cladist


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cladist

(klăd′ĭst, klā′dĭst)
n.
One who classifies organisms according to the principles of cladistics.
The American Heritage® Medical Dictionary Copyright © 2007, 2004 by Houghton Mifflin Company. Published by Houghton Mifflin Company. All rights reserved.
References in periodicals archive ?
Remarkably, some cladists have understood the union of numerical
Cladists, on the other hand, distinguish between two types of similarity - those that are derived through descent from a common ancestor (synapomorphies), and those representing retained ancestral characters (symplesiomorphies) - and argue that only the former count as evidence when assessing degrees of relatedness.
Polyphyletic species are abhorrent to cladists - this was set up as a rule to eliminate polyphyly caused by improper classification and taxonomy, but polyphyly is also caused by hybridization and introgression of traits from one species to others, including sister clades.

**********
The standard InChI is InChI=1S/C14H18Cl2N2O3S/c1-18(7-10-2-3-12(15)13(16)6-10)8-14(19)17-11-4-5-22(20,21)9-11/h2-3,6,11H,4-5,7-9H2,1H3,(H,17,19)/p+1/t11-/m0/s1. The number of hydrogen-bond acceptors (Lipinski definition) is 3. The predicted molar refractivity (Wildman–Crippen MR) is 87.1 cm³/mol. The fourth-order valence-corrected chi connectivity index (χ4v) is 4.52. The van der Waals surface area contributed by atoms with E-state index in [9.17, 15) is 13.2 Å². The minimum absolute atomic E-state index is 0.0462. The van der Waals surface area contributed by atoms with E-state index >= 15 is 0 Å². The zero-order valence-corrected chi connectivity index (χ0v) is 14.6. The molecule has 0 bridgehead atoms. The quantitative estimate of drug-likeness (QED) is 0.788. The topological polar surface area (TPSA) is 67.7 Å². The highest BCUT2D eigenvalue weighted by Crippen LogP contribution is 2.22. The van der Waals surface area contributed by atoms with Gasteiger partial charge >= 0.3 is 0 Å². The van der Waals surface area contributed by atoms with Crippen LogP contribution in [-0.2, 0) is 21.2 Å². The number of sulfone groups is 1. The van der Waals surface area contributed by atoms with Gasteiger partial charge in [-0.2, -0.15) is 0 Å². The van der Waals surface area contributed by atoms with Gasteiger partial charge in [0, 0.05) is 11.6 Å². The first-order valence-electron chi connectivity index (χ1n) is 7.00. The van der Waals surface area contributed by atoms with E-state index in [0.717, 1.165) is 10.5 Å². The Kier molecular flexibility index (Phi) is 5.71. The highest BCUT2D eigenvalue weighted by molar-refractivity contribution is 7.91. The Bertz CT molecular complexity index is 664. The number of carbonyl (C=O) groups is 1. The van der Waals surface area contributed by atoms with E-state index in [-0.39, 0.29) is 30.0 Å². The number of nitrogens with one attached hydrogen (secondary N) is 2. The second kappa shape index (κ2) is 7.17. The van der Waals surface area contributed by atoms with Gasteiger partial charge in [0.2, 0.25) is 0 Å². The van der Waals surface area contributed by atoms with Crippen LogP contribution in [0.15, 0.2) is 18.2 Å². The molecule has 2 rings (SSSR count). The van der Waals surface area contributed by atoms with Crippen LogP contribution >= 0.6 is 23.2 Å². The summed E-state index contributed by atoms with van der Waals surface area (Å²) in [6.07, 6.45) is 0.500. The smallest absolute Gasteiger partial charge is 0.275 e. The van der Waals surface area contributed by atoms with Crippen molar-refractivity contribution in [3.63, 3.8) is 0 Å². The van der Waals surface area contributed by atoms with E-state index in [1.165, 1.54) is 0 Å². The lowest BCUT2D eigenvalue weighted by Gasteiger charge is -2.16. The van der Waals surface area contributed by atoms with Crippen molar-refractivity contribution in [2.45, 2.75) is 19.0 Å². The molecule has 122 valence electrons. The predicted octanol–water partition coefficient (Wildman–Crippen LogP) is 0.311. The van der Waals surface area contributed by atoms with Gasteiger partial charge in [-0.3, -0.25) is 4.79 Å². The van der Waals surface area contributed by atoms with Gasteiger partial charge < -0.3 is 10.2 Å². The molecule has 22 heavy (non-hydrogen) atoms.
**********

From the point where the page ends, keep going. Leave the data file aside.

Cladists, by contrast, in opting for phylogenetic criteria, assume that any adequate response to the species problem must make patterns of descent explicit.
Whereas there is a substantial body of literature investigating the ability of hierarchical systems to transmit taxonomic information--much of it embodied in the debates among cladists, pheneticists, and evolutionary taxonomists--there seems to be little in the way of what I would view as objective analysis of the attributes of systems of nomenclature.